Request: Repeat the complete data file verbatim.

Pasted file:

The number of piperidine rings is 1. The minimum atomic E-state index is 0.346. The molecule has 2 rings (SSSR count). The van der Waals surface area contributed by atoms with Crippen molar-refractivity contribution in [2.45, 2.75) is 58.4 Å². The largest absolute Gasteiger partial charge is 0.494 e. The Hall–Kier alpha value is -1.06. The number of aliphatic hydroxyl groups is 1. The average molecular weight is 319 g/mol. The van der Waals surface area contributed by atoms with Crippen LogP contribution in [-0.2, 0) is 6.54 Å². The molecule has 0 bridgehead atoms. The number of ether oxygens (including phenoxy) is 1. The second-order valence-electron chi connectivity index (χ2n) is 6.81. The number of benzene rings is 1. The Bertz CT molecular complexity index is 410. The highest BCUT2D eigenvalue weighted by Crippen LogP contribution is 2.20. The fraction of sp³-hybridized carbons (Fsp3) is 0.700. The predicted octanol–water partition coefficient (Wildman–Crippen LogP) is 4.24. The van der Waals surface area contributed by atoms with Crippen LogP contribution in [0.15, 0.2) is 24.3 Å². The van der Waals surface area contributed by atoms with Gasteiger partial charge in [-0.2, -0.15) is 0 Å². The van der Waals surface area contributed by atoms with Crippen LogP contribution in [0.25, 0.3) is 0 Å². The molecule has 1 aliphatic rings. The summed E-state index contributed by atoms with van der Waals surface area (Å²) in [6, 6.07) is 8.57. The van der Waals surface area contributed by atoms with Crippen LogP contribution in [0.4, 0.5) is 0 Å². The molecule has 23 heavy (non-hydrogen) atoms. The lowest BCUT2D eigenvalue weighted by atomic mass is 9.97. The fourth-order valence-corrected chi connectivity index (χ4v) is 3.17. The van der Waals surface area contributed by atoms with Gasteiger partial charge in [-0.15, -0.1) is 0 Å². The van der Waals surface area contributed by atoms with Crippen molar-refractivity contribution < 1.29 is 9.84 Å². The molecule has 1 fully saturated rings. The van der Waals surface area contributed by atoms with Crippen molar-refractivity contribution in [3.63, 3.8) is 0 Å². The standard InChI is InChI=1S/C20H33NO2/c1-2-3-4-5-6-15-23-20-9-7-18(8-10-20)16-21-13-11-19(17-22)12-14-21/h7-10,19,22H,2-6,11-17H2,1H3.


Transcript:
The number of piperidine rings is 1. The minimum atomic E-state index is 0.346. The molecule has 2 rings (SSSR count). The van der Waals surface area contributed by atoms with Crippen molar-refractivity contribution in [2.45, 2.75) is 58.4 Å². The largest absolute Gasteiger partial charge is 0.494 e. The Hall–Kier alpha value is -1.06. The number of aliphatic hydroxyl groups is 1. The average molecular weight is 319 g/mol. The van der Waals surface area contributed by atoms with Crippen LogP contribution in [-0.2, 0) is 6.54 Å². The molecule has 0 bridgehead atoms. The number of ether oxygens (including phenoxy) is 1. The second-order valence-electron chi connectivity index (χ2n) is 6.81. The number of benzene rings is 1. The Bertz CT molecular complexity index is 410. The highest BCUT2D eigenvalue weighted by Crippen LogP contribution is 2.20. The fraction of sp³-hybridized carbons (Fsp3) is 0.700. The predicted octanol–water partition coefficient (Wildman–Crippen LogP) is 4.24. The van der Waals surface area contributed by atoms with Crippen LogP contribution in [0.15, 0.2) is 24.3 Å². The van der Waals surface area contributed by atoms with Gasteiger partial charge in [-0.2, -0.15) is 0 Å². The van der Waals surface area contributed by atoms with Crippen LogP contribution in [0.25, 0.3) is 0 Å². The molecule has 1 aliphatic rings. The summed E-state index contributed by atoms with van der Waals surface area (Å²) in [6, 6.07) is 8.57. The van der Waals surface area contributed by atoms with Crippen LogP contribution in [0.4, 0.5) is 0 Å². The molecule has 23 heavy (non-hydrogen) atoms. The lowest BCUT2D eigenvalue weighted by atomic mass is 9.97. The fourth-order valence-corrected chi connectivity index (χ4v) is 3.17. The van der Waals surface area contributed by atoms with Gasteiger partial charge in [-0.15, -0.1) is 0 Å². The van der Waals surface area contributed by atoms with Crippen molar-refractivity contribution < 1.29 is 9.84 Å². The molecule has 1 fully saturated rings. The van der Waals surface area contributed by atoms with Crippen molar-refractivity contribution in [3.63, 3.8) is 0 Å². The standard InChI is InChI=1S/C20H33NO2/c1-2-3-4-5-6-15-23-20-9-7-18(8-10-20)16-21-13-11-19(17-22)12-14-21/h7-10,19,22H,2-6,11-17H2,1H3.